The LLP structure is available in countries like United Kingdom, United States of America, various Gulf countries, Australia and Singapore. On the advice of experts who have studied LLP legislations in various countries, the LLP Act is broadly based on UK LLP Act 2000 and Singapore LLP Act 2005. Both these Acts allow creation of LLPs in a body corporate form i.e. as a separate legal entity, separate from its partners/members.
LLP shall be a body corporate and a legal entity separate from its partners. It will have perpetual succession. LLP form is a form of business model which: (i) is organized and operates on the basis of an agreement. (ii) provides flexibility without imposing detailed legal and procedural requirements. (iii) enables professional/technical expertise and initiative to combine with financial risk taking capacity in an innovative and efficient manner
India has witnessed considerable growth in services sector and the quality of our professionals is acknowledged internationally. It is necessary that entrepreneurship knowledge and risk capital combine to provide a further impetus to our impressive economic growth. Equally the services sector promises an economic opportunity similar to that provided by information technology over the past few years. It is likely that in the years to come Indian professionals would be providing accountancy, legal and various other professional/technical services to a large number of entities across the globe. Such services would require multidisciplinary combinations that would offer a menu of solutions to international clients. In view of all this, the LLP framework could be used for many enterprises, such as:-
i) Persons providing services of any kind
ii) Enterprises in new knowledge and technology based fields where the corporate form is not suited.
iii) For professionals such as Chartered Accountants (CAs), Cost and Works Accountants (CWAs), Company Secretaries (CSs) and Advocates, etc.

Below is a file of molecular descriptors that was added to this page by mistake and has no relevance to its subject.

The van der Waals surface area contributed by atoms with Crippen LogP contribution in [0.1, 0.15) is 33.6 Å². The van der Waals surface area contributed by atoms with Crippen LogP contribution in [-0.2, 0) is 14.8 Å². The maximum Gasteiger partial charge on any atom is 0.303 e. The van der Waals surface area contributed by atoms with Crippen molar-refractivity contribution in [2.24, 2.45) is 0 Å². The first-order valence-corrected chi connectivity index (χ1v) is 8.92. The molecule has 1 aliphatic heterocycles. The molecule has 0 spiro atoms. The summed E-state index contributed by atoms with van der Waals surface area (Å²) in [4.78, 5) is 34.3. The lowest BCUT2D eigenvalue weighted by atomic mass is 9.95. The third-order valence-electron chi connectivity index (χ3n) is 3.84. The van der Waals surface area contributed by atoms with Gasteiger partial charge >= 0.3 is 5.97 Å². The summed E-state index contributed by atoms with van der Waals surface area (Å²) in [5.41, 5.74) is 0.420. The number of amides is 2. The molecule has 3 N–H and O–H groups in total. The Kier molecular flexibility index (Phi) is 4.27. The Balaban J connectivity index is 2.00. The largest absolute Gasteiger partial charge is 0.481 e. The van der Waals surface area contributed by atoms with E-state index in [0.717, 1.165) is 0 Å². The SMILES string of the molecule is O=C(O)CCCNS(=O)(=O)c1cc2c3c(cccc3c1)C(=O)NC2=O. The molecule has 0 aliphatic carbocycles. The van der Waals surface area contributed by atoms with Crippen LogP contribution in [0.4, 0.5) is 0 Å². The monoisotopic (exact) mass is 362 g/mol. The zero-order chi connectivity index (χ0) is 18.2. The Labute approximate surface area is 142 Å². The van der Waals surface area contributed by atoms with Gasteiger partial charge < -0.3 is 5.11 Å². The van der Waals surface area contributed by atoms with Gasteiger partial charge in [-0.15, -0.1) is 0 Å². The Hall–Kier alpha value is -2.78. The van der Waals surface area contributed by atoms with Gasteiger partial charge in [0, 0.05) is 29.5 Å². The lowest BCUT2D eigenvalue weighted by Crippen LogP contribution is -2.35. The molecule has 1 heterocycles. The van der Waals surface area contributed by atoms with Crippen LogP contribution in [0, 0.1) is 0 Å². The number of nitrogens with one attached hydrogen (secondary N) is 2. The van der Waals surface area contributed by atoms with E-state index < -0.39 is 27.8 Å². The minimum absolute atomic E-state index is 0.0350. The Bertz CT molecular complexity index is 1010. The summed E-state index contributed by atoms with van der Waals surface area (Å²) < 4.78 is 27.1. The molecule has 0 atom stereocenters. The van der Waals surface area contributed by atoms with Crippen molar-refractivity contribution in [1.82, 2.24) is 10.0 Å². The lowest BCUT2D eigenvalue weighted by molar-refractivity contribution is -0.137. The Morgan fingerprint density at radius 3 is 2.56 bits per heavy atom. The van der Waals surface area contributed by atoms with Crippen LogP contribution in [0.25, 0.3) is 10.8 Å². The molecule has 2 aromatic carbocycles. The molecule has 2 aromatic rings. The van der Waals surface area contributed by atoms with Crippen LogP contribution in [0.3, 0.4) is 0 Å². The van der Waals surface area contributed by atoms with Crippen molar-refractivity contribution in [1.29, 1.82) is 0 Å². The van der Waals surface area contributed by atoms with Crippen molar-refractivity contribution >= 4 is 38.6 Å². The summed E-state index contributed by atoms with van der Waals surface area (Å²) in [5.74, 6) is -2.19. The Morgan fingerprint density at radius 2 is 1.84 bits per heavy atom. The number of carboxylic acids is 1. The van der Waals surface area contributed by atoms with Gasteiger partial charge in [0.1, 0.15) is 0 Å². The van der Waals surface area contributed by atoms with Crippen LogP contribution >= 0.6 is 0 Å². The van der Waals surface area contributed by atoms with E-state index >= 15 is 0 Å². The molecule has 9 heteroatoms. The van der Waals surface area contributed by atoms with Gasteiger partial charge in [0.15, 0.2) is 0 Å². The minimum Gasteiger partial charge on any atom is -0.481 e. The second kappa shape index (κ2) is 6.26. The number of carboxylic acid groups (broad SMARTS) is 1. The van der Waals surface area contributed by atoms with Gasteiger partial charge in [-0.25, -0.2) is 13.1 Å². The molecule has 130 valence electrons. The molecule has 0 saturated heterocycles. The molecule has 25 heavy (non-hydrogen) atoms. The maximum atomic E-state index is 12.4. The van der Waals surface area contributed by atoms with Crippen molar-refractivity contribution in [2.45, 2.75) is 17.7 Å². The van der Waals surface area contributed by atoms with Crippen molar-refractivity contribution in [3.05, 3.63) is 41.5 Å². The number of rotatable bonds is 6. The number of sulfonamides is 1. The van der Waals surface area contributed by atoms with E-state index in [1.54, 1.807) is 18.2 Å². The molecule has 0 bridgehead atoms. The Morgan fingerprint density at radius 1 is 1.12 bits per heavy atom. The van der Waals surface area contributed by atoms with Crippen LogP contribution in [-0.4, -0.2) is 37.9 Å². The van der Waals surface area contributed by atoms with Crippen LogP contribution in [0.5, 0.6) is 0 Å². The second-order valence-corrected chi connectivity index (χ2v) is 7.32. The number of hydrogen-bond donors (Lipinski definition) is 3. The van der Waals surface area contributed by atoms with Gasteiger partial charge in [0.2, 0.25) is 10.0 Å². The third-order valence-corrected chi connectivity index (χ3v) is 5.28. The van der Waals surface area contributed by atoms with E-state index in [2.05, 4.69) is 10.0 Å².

iv) Venture capital funds where risk capital combines with knowledge and expertise
v) Professionals and enterprises engaged in any scientific, technical or artistic discipline, for any activity relating to research production, design and provision of services.
vi) Small Sector Enterprises (including Micro, Small and Medium Enterprises)
vii) Producer Companies in Handloom, Handicrafts sector
Since the taxation related matters in India are provided under Tax Laws, the taxation of LLPs has not been provided in the LLP Act. The Finance Bill, 2009 has made provisions in this regard, pursuant to which the taxation scheme of LLPs has been proposed to be introduced in the Income Tax Act. The Finance Bill, 2009 has proposed certain measures regarding taxation of LLPs.
INCORPORATION OF A LIMITED LIABILITY PARTNERSHIP
A Limited Liability Partnership may be incorporated as per the procedure explained below:
i) Register yourself on the website of Ministry of Corporate Affairs, developed for LLP services, i.e. www.llp.gov.in . This website may also be accessed through the website of the ministry www.mca.gov.in On the home page of the URL www.llp.gov.in click “Register” tab on top right hand corner of the page.
ii) Fill in the registration form. Fields marked * in the form are to be mandatorily filled. Select your user name and password.
iii) Upload digital signature certificate
iv) On successful registration, system will give a message that you have been registered successfully.
Obtain Designated Partners Identification Number (DPIN).
i) All designated partners of the proposed LLP shall obtain “Designated Partner Identification Number (DPIN)” by filing an application individually online in Form -7.
ii) For obtaining DPIN kindly log in by clicking on the “Login” tab on top right corner of the home page, enter your user name and password. After login, click on the E-forms link. List of e-forms will open. Click and open Form 7.
iii) Fill up “Form 7” for allotment of DPIN
iv) Pay filing fee of Rs.100 online through credit card (master/visa)
v) Submit the application form online. The system will generate a provisional DPIN. Kindly note it carefully